LiveDC: Dinosaur Jr. @ Black Cat
BYT Staff | Oct 30, 2012 | 11:39AM |

All words: Jeb Gavin — All photos: Farrah Skeiky

Thursday night’s Dinosaur Jr. show at the Black Cat was exhausting. Brilliant, amazing as always, but exhausting. I hate admitting that. They play such good music. They play so loud, sound so aggressive without looking it. To a certain extent there is this oppressive nature to the show, they are there to kick ass, and occasionally your number comes up, and your ass gets kicked. It’s worth the experience, but it’s enough to wipe a man out you see it enough times.


The three paint quite a picture up there in a row. Mascis looks like someone scared Frank Zappa to the point where he was devoid of pigment and humor and really everything excepting madness-inducing guitar work. Barlow seems like everyone’s cool uncle, chatting by comparison since J and Murph didn’t feel like talking. Lou rocks back and forth as he plays, sliding around in place without ever moving from his third of the stage. Both are backed by stacks of amps- I’d go as far as to say ensconced, Marshall stacks towering over the pair of them on opposite ends of the stage. Murph was plopped between them, the dome of his head rising above the kit like a focal point on the stage. The backdrop behind the band- the cover of their latest album, was almost entirely obscured by equipment, an oddly funny visual statement about the band kicking ass no matter the cost.

102512_DinosaurJr10_FS 102512_DinosaurJr07_FS

>>>>>>>>>>>> Here is a Featured Event >>>>>>>>>>>>
DECLASSIFIED: Carnival of Sins featuring Storm Large & Hudson Shad with the National Symphony Orchestra
Friday 04/29
DECLASSIFIED: Carnival of Sins featuring Storm Large & Hudson Shad with the National Symphony Orchestra @ Kennedy Center Concert Hall
A lead singer with Pink Martini, Storm Large is a "sensational" (The New York Times) entertainer in her own right. She performs cabaret songs plus Kurt Weill's wickedly delightful The Seven Deadly Sins in concert with all-male vocal quartet Hudson Shad. Led by "talented young American conductor" (The New York Times) James Gaffigan, the program also includes Richard Rodgers's fanciful Carousel Waltz. ~~~~~~~~~~~~~~~~~~~~~~~~~~~~~~~~~~~ ABOUT DECLASSIFIED: FRIDAYS AT 9 ~~~~~~~~~~~~~~~~~~~~~~~~~~~~~~~~~~~ The secret is out! Some of the NSO's Friday night programs are taking on a whole new vibe with a fresh mix of sound and vision plus exciting pre- and post-concert activities, all at a great price. For the 2015–2016 season, the NSO has "unlocked" some of its standard Friday programs and opened them up to fresh concepts in concert-going with DECLASSIFIED: Fridays at 9. Not your typical Concert Hall experience, these late evenings will include an eclectic mix of classic and modern sounds, special guest artists, dynamic multimedia, audience interaction, and pre- and/or post-performance activities. They'll begin at 9 p.m. (an hour later than usual) and last 60–75 minutes (shorter than a typical program), all at a great price for making memorable nights out with a date or a group of friends! If you heard about the NSO's concert at D.C.'s Echostage in January 2015, you'll know exactly what to expect at these new concerts: - Come as you are: straight from work, in jeans, or whatever suits your fancy. Be ready to move! - Arrive early and/or stay after the concert for added fun to be announced--each night will be a different experience. - Grab drinks or snacks anytime and bring them back into the Concert Hall. - Most importantly, open your mind to a music experience where anything can happen! Performance Timing: Approximately 85 minutes, with no intermission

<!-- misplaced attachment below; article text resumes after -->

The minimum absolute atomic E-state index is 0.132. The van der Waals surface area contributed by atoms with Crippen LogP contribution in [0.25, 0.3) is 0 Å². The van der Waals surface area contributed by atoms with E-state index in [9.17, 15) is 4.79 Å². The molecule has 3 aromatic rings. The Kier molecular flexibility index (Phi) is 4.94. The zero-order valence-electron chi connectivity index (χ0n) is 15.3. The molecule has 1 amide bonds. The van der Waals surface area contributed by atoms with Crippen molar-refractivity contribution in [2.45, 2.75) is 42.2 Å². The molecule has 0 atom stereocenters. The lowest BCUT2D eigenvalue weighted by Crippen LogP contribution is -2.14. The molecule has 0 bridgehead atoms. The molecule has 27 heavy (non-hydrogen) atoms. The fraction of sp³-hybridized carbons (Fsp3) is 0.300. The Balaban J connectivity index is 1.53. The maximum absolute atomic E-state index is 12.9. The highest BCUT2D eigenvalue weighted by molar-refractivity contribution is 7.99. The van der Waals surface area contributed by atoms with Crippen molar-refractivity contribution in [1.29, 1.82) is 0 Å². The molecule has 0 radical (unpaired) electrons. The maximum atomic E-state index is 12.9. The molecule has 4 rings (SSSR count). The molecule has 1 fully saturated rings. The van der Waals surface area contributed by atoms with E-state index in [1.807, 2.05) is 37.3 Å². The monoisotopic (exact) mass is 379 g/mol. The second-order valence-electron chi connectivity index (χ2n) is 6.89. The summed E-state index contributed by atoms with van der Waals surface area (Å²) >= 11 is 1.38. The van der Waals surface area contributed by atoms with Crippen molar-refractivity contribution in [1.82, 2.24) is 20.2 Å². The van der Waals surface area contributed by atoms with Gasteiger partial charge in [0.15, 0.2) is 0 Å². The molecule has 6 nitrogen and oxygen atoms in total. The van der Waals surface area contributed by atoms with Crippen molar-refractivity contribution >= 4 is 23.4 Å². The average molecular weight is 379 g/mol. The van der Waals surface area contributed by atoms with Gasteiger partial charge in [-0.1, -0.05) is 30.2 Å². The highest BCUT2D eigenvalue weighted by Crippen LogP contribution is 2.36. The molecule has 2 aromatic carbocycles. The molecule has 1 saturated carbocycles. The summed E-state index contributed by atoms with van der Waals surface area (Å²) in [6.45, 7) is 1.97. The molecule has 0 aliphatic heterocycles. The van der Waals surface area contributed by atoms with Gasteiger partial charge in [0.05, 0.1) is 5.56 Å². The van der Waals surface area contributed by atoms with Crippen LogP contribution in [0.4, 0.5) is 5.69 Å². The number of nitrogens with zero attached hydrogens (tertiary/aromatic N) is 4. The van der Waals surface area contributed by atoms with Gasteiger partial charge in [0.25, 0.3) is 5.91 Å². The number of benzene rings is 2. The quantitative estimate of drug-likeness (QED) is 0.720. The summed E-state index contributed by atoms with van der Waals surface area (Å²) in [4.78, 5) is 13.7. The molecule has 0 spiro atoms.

>>>>>>>>>>>> Ok, back to the article! >>>>>>>>>>>>

The set ran the length and breadth of their discography, with obvious emphasis given to the new album. “Don’t Pretend You Didn’t Know” was particularly impressive, though I was more taken by the opener, “See It On Your Side.” At one point Barlow explained how he and J used to be in a little hardcore act called Open Wound before they ran through their old “Training Ground”, which does in fact sound like someone might have an open wound, and they want to express their pain through evil, thrashing bass lines. Then for good measure, the guys closed out their encore with a cover of The Cure. I know it’s an odd comparison to make, but there were moments, often at the beginning of songs where it appeared as though we were watching a truncated version of the Grateful Dead up there on stage. The skronking, jamming intros were reminiscent of hearing Weir, Lesh, and Hart banging around in their intros. Each band member would bang around on his third of the stage, wandering their frets, tasting various drum pick ups and bouncing around sonically looking for an opening. Every moment was pure inspiration, maddening, flattening, grimy, unexpected sounds pushed out of the speakers slicked out on the audience like funky hot tar.


Fuck it. It’s always exhilarating seeing Dinosaur Jr. throw down. I was tired because I was tired. They bring it, and I should never say otherwise. The fact that I see Dinosaur Jr. melt faces and flatten pinna and all I can think is to quote PCU over and over again in reference to my own apathy is my problem. I’m starting to worry burn out is a real possibility here, and I’m not referring to the fan base. They were great. They were loud. They should play here more often.

See It On Your Side
Almost Fare
Start Choppin
Don’t Pretend You Didn’t Know
Watch the Corners
Feel the Pain
What Was That
In a Jar
Training Ground

Freak Scene
Forget the Swan

Out There
Just Like Heaven

102512_DinosaurJr01_FS 102512_DinosaurJr05_FS 102512_DinosaurJr04_FS 102512_DinosaurJr03_FS 102512_DinosaurJr12_FS 102512_DinosaurJr09_FS 102512_DinosaurJr16_FS 102512_DinosaurJr14_FS 102512_DinosaurJr17_FS 102512_DinosaurJr18_FS


Your Email Address Will Not Be Published